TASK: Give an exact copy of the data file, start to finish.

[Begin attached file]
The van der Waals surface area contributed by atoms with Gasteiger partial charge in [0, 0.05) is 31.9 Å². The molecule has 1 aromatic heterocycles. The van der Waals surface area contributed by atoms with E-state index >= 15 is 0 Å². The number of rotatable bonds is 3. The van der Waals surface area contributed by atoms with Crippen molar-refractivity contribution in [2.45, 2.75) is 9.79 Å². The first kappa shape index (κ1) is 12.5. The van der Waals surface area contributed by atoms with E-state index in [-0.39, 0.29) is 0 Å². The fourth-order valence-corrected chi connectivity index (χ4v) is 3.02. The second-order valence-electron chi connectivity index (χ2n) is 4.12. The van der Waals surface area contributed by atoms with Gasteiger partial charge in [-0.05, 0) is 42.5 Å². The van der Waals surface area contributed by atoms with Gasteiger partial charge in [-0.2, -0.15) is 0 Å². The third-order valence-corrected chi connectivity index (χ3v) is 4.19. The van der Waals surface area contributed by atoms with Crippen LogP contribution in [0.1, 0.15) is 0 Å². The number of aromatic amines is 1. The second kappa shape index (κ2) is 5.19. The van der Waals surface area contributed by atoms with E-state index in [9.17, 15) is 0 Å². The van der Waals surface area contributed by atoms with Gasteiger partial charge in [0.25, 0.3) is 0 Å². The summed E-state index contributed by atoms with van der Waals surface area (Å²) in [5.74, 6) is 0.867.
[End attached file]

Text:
The van der Waals surface area contributed by atoms with Gasteiger partial charge in [0, 0.05) is 31.9 Å². The molecule has 1 aromatic heterocycles. The van der Waals surface area contributed by atoms with E-state index >= 15 is 0 Å². The number of rotatable bonds is 3. The van der Waals surface area contributed by atoms with Crippen molar-refractivity contribution in [2.45, 2.75) is 9.79 Å². The first kappa shape index (κ1) is 12.5. The van der Waals surface area contributed by atoms with E-state index in [-0.39, 0.29) is 0 Å². The fourth-order valence-corrected chi connectivity index (χ4v) is 3.02. The second-order valence-electron chi connectivity index (χ2n) is 4.12. The van der Waals surface area contributed by atoms with Gasteiger partial charge in [-0.05, 0) is 42.5 Å². The van der Waals surface area contributed by atoms with Gasteiger partial charge in [-0.2, -0.15) is 0 Å². The third-order valence-corrected chi connectivity index (χ3v) is 4.19. The van der Waals surface area contributed by atoms with Crippen LogP contribution in [0.1, 0.15) is 0 Å². The number of aromatic amines is 1. The second kappa shape index (κ2) is 5.19. The van der Waals surface area contributed by atoms with E-state index in [9.17, 15) is 0 Å². The van der Waals surface area contributed by atoms with Gasteiger partial charge in [0.25, 0.3) is 0 Å². The summed E-state index contributed by atoms with van der Waals surface area (Å²) in [5.74, 6) is 0.867.